20. The position of officers is indeed much more secure amongst democratic nations than elsewhere; the lower the personal standing of the man, the greater is the comparative importance of his military grade, and the more just and necessary is it that the enjoyment of that rank should be secured by the laws.

21. See Appendix V.

22. It is scarcely necessary for me to observe that the dread of war displayed by the nations of Europe is not solely attributable to the progress made by the principle of equality amongst them; independently of this permanent cause several other accidental causes of great weight might be pointed out, and I may mention before all the rest the extreme lassitude which the wars of the Revolution and the Empire have left behind them.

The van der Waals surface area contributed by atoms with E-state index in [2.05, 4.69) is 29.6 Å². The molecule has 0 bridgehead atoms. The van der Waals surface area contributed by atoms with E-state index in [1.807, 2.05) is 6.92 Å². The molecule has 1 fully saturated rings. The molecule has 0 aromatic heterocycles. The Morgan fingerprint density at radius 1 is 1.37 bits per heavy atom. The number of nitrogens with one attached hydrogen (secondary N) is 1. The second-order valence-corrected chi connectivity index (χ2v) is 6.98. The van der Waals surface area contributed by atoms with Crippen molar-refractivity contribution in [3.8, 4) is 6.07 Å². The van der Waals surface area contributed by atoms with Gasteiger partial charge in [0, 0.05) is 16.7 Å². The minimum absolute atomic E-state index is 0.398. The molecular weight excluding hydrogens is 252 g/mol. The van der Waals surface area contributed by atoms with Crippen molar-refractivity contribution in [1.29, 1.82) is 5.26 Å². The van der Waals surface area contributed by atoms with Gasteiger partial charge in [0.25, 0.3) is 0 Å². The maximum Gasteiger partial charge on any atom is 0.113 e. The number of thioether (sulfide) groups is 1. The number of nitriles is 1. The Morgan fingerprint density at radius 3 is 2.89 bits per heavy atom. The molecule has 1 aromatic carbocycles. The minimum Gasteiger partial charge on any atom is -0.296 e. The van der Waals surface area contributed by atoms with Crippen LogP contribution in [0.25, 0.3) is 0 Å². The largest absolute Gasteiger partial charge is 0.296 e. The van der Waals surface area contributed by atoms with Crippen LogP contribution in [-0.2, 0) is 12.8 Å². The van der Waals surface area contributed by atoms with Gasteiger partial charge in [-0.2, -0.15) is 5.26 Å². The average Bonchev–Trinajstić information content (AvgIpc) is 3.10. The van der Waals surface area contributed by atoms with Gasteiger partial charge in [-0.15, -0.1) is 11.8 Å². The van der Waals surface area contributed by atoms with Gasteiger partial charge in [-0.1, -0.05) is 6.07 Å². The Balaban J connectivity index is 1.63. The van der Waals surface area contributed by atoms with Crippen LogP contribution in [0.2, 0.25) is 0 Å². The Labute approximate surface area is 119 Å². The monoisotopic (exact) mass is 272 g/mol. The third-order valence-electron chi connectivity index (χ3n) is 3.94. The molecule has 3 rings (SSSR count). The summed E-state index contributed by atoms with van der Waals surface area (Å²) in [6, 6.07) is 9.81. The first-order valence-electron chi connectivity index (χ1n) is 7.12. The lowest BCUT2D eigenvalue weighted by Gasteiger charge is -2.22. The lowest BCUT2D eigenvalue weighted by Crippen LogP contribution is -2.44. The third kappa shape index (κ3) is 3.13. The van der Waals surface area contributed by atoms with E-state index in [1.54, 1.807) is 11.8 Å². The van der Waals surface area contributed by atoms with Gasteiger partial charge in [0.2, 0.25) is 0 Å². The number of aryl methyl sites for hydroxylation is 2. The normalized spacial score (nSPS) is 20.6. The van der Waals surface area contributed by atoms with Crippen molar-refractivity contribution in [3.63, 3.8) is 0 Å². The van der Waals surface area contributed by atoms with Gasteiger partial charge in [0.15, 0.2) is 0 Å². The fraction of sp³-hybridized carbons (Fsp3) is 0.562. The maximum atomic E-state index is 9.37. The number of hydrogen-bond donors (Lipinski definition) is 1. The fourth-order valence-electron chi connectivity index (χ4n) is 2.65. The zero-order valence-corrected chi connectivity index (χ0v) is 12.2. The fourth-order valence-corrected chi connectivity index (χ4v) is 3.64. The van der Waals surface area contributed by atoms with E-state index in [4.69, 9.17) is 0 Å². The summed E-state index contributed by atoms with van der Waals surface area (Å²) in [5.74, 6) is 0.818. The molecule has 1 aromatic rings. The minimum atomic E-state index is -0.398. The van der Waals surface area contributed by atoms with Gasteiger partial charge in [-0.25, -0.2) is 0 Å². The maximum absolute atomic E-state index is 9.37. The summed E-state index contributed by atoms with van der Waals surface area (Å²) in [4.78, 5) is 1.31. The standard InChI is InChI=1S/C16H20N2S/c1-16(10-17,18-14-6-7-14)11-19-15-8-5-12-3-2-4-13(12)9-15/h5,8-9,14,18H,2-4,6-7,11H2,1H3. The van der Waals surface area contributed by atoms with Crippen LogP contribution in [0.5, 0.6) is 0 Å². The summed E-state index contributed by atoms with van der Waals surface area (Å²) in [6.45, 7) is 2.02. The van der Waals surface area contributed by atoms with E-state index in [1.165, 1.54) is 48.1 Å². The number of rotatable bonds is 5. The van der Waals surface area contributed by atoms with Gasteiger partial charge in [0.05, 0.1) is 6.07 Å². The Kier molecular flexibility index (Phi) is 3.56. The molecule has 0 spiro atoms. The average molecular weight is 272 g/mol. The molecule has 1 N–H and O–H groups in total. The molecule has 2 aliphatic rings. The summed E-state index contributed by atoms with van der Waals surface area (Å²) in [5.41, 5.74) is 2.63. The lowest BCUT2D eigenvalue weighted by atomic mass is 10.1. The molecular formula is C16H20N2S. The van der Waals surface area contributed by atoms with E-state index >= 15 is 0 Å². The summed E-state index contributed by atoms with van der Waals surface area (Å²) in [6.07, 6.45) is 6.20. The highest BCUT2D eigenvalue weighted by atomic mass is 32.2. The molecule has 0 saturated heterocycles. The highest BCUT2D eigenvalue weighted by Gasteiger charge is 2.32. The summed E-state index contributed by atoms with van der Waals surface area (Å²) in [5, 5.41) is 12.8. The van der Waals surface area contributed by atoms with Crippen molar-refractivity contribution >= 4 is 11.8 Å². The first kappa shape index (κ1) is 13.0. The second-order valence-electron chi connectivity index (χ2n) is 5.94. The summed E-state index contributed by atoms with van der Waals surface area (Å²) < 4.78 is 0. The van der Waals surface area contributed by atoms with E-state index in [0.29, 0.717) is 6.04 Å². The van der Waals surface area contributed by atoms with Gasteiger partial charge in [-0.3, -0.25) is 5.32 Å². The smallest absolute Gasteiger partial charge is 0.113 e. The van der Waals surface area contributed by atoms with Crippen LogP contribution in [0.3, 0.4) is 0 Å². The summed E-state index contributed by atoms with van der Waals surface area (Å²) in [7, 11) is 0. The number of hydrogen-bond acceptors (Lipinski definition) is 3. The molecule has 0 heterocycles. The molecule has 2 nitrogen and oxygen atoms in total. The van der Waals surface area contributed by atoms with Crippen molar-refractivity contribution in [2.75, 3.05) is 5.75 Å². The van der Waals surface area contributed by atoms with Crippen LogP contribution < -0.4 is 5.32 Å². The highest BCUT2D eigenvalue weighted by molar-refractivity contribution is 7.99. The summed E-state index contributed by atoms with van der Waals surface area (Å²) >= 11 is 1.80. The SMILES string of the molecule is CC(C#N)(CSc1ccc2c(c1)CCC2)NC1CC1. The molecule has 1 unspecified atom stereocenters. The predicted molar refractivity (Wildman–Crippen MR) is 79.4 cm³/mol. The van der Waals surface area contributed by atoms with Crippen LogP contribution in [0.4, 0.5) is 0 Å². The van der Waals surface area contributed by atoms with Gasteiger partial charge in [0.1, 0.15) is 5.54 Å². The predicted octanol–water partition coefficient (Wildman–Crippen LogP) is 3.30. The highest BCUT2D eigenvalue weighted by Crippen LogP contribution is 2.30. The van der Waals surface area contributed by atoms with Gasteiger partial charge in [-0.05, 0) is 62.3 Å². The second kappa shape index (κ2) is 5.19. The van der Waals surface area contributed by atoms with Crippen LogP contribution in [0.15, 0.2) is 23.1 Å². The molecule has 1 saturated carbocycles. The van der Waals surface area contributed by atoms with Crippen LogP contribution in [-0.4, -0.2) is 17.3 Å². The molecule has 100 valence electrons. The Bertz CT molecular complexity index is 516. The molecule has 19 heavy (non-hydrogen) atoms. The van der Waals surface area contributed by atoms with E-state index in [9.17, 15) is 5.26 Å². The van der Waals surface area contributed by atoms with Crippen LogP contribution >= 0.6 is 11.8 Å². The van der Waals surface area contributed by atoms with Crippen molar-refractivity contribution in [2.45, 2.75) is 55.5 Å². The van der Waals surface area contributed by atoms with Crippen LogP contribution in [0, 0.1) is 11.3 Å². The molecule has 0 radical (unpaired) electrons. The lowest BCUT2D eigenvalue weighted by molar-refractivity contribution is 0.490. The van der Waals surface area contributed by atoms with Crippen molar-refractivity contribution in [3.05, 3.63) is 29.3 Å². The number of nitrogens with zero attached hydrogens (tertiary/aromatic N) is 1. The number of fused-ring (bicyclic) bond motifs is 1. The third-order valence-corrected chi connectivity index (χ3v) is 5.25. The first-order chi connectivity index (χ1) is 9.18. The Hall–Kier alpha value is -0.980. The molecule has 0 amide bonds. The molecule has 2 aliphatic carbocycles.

23. This is not only because these nations have the same social condition, but it arises from the very nature of that social condition which leads men to imitate and identify themselves with each other. When the members of a community are divided into castes and classes, they not only differ from one another, but they have no taste and no desire to be alike; on the contrary, everyone endeavors, more and more, to keep his own opinions undisturbed, to retain his own peculiar habits, and to remain himself. The characteristics of individuals are very strongly marked. When the state of society amongst a people is democratic – that is to say, when there are no longer any castes or classes in the community, and all its members are nearly equal in education and in property – the human mind follows the opposite direction. Men are much alike, and they are annoyed, as it were, by any deviation from that likeness: far from seeking to preserve their own distinguishing singularities, they endeavor to shake them off, in order to identify themselves with the general mass of the people, which is the sole representative of right and of might to their eyes. The characteristics of individuals are nearly obliterated. In the ages of aristocracy even those who are naturally alike strive to create imaginary differences between themselves: in the ages of democracy even those who are not alike seek only to become so, and to copy each other – so strongly is the mind of every man always carried away by the general impulse of mankind. Something of the same kind may be observed between nations: two nations having the same aristocratic social condition, might remain thoroughly distinct and extremely different, because the spirit of aristocracy is to retain strong individual characteristics; but if two neighboring nations have the same democratic social condition, they cannot fail to adopt similar opinions and manners, because the spirit of democracy tends to assimilate men to each other.